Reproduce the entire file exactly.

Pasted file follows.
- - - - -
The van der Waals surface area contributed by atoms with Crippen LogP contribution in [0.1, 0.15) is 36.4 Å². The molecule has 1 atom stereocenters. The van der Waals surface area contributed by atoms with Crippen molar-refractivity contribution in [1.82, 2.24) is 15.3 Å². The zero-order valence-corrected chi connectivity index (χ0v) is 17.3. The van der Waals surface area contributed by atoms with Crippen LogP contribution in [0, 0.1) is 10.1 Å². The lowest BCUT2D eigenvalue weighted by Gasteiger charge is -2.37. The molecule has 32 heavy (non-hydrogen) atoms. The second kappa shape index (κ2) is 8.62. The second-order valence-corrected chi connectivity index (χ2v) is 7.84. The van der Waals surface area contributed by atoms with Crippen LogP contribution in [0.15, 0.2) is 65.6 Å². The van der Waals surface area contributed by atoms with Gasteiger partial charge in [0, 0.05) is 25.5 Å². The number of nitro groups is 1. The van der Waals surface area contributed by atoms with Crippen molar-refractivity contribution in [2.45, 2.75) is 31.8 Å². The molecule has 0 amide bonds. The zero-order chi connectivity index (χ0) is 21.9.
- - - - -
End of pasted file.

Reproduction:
The van der Waals surface area contributed by atoms with Crippen LogP contribution in [0.1, 0.15) is 36.4 Å². The molecule has 1 atom stereocenters. The van der Waals surface area contributed by atoms with Crippen molar-refractivity contribution in [1.82, 2.24) is 15.3 Å². The zero-order valence-corrected chi connectivity index (χ0v) is 17.3. The van der Waals surface area contributed by atoms with Crippen LogP contribution in [0, 0.1) is 10.1 Å². The lowest BCUT2D eigenvalue weighted by Gasteiger charge is -2.37. The molecule has 32 heavy (non-hydrogen) atoms. The second kappa shape index (κ2) is 8.62. The second-order valence-corrected chi connectivity index (χ2v) is 7.84. The van der Waals surface area contributed by atoms with Crippen LogP contribution in [0.15, 0.2) is 65.6 Å². The van der Waals surface area contributed by atoms with Gasteiger partial charge in [0, 0.05) is 25.5 Å². The number of nitro groups is 1. The van der Waals surface area contributed by atoms with Crippen molar-refractivity contribution in [2.45, 2.75) is 31.8 Å². The molecule has 0 amide bonds. The zero-order chi connectivity index (χ0) is 21.9.